Eventually, he left me for another woman, whom he married then divorced when he left for yet another woman. This shouldn’t be too shocking since he was a divorced man who’d cheated on his wife long before I’d ever met him.

But when he left, I was crushed. After all, he’d convinced me that—without him—I was nothing. I was fat, ugly, and stupid. And since he cleaned out the bank account (and the cash I had stashed in my jewellery box) when he left, I was also broke.

But I needed him. He was my soul mate. I was in love. (Blah, blah, blah. Barf.)

A couple of days after he left, the friends he said I couldn’t talk to came to my rescue and told me I was better off without him. (Liars! I thought at the time.) But they stayed with me (and are still with me) and I was so happy that they came back after Loser Boy had made me walk away from them.

By then, my self esteem was shot. At 125 (or less) pounds, I was convinced I was fat. I knew that I was the least attractive Cook Girl because he said so. And it wasn’t a secret that I wasn’t very smart. He had been doing me a great honour by staying with me and taking me out in public!

Thankfully, my self esteem returned over time. And when it did, I realised that all of the crap gifts he’d given me that I was saving for when he came back were rubbish! I mean gold jewellery? I didn’t like gold any more then than I do now! (But he preferred it, so that’s what I got.) And amethysts? Yes I know it’s my birth stone but I don’t like it. And sappy poetry cards signed simply: Love Loser Boy? Way to be original and think of your own prose!

So I boxed up all the crap and tossed it into the back of the closet at my folks’ house and forgot about it for more than a decade.

But then the other day I remembered the jewellery! Hey! I can sell that to help with my move to Scotland. I know it’s ugly and all, but gold can be sold for scrap. As can amethysts.

And can I just say how fun it was to throw the rest of the [now torn] crap into an old coffee can? Concert tickets, photos, cards, key chains—all of it! Oh, and since I was taking it out to the trash just then, I also emptied my old coffee grounds on top for good measure—a fate that Yuban didn’t deserve.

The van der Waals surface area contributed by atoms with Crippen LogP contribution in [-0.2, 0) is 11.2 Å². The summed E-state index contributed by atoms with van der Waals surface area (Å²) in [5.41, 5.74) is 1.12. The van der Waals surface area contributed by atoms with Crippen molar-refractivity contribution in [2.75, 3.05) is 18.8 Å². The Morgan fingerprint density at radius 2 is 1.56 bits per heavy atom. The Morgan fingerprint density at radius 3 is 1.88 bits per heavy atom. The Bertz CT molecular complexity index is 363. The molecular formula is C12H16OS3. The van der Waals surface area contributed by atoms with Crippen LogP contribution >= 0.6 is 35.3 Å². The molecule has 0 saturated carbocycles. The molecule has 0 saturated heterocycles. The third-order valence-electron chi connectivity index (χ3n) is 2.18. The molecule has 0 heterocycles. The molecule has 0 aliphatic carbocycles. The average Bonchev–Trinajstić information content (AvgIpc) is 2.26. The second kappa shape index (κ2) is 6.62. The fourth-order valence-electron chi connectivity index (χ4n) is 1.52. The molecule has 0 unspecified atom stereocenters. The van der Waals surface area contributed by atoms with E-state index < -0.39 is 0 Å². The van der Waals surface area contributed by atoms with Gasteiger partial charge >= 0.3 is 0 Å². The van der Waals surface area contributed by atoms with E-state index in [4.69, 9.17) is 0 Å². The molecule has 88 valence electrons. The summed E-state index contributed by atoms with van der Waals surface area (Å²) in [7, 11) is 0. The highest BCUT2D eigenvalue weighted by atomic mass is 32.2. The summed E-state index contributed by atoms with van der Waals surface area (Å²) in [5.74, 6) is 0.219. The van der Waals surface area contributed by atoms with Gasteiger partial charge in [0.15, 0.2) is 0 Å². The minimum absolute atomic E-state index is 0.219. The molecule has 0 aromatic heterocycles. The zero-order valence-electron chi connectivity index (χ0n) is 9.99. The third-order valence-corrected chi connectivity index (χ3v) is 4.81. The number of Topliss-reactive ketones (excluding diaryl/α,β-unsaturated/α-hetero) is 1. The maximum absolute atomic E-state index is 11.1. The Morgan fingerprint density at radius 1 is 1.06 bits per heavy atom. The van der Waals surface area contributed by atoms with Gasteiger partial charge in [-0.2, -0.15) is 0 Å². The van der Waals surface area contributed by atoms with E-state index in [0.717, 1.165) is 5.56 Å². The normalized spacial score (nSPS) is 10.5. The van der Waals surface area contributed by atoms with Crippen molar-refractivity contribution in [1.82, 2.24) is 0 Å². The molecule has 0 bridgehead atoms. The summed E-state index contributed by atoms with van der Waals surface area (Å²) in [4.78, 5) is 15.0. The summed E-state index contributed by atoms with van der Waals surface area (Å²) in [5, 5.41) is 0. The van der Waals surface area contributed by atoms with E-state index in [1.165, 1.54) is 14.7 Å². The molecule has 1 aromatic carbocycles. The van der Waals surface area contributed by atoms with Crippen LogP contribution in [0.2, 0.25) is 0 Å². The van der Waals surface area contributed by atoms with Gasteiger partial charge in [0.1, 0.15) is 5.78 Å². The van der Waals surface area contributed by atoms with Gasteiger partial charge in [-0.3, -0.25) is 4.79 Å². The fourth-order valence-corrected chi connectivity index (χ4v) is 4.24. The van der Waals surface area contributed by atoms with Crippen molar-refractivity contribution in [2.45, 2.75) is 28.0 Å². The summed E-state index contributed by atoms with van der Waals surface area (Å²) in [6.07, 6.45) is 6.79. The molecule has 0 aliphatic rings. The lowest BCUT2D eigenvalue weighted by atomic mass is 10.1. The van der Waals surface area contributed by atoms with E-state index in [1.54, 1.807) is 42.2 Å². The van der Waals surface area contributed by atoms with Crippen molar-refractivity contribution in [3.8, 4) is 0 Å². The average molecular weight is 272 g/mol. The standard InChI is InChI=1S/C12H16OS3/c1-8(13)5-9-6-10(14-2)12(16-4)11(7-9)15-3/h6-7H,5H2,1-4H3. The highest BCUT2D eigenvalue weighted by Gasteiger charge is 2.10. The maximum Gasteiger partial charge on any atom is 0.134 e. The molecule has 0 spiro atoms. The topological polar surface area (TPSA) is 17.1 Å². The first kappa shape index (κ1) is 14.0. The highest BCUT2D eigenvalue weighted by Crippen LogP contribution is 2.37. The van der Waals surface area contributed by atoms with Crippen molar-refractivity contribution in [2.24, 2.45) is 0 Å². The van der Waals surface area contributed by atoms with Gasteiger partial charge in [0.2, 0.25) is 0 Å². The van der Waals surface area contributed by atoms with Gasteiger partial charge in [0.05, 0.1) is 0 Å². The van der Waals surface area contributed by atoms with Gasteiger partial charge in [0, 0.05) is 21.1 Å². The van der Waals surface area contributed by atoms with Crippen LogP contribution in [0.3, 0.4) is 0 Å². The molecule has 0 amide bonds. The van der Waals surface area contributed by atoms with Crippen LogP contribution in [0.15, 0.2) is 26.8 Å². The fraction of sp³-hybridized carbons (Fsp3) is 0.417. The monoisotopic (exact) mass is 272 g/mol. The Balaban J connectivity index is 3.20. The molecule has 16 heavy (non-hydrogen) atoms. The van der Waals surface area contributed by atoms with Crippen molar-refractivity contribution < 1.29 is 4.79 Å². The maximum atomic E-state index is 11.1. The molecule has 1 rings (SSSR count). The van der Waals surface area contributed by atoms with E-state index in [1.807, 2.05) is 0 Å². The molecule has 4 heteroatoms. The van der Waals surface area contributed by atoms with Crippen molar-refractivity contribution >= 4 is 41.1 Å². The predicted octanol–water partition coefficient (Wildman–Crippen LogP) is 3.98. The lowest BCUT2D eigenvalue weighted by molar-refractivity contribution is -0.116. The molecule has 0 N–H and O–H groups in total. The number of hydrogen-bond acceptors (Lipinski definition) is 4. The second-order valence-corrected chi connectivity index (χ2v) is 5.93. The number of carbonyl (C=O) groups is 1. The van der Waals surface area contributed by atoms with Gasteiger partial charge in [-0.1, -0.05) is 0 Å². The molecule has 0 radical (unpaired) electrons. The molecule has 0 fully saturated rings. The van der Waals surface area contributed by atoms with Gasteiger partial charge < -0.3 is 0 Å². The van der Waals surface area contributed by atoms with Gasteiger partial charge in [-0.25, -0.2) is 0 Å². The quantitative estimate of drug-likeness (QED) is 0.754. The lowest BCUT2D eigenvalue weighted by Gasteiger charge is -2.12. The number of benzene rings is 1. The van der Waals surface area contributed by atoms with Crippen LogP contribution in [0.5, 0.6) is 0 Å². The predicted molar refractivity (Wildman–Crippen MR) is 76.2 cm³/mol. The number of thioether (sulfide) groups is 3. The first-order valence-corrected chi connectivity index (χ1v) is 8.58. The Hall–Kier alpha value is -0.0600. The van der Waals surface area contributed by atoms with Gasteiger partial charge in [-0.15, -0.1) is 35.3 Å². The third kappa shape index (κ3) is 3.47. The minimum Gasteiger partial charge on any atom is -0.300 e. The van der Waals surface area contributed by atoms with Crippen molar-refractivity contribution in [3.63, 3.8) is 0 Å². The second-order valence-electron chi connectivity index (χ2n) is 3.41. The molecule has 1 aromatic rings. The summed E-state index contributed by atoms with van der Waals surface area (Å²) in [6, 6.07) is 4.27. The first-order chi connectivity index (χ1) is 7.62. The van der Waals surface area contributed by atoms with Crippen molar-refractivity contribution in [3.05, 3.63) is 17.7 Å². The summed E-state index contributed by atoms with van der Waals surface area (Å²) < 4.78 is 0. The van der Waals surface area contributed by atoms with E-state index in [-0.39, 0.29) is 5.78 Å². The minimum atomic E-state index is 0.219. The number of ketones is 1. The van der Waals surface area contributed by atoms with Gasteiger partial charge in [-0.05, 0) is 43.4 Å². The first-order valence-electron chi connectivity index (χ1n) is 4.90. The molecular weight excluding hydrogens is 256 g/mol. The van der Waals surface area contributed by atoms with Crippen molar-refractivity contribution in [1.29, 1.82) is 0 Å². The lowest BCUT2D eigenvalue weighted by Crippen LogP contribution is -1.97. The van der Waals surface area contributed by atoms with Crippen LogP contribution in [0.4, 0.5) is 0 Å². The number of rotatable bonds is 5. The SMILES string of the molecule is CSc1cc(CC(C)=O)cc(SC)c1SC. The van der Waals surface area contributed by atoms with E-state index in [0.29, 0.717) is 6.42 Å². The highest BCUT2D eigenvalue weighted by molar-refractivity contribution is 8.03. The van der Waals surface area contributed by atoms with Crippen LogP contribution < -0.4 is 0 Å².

And for the record, when my self esteem completely returned a few years later I realised that—despite what Loser Boy told me—I was never fat, stupid, or ugly. And so to prove it, I went to university. (Really, that’s what prompted me to start school at nearly 25 years of age!)

And that act of spite meant that I met my second boyfriend, whom I would later marry. And that boyfriend? Well, he knew just how fit, intelligent, and beautiful I was/am. AND, he knew that I like silver-toned jewellery and also chose the best pieces, which will never be thrown in a box at the back of the closet!

A public service announcement

This will be a short post—or rather, a short public service announcement—because I am using my Dad’s netbook as I am unable to get online with my own awesome laptop.

Why can’t I get online? Because my parents got a new Internet service provider. And when the provider came over to set things up they were handed a business card with a long, difficult-to-remember string of numbers to use as the network key.

And like many people, they never changed the code to something they’d remember. And they’ve lost the card.

This is not the first time I’ve run into this problem. And I bet others have run into this problem, too.

So, my PSA to you is this:

Make sure that you know your network key. Because not only can it be a nightmare for your guests, but it can make it difficult to go online with your new gadgets and gizmos if you don’t know the magic code.

No, wait! Just as I typed the last sentence, Daddy found the card with three lines each containing 10 characters. One of these is meant to be the magic code. I guess I’ll go see if it works on my laptop now…

Seeing spots

Somewhere in the midst of this cold I was hit with chills and pains. My whole body ached. My head was pounding. And I had an 11-year-old foster daughter to take care of so I couldn’t do what I’d normally do, which is to go to bed and stay there.

But I couldn’t function with the pain so I took an extra-strength Tylenol. In fact, I took an extra-strength Tylenol a couple of times; just one at a time, even though the dose is two. Yes; I’m a light weight. But it really did help the pain.

Of course, what I feared might happen happened: The dreaded petechiae.

You see, I have an annoying little ‘blood disease’* called idiopathic thrombocytopenic purpura. Which basically means that my body is on self-destruct mode on two levels: 1) My bone marrow doesn’t adequately produce platelets and 2) my immune system thinks that platelets are evil and kills them. (Yay! It’s like my own internal civil war!)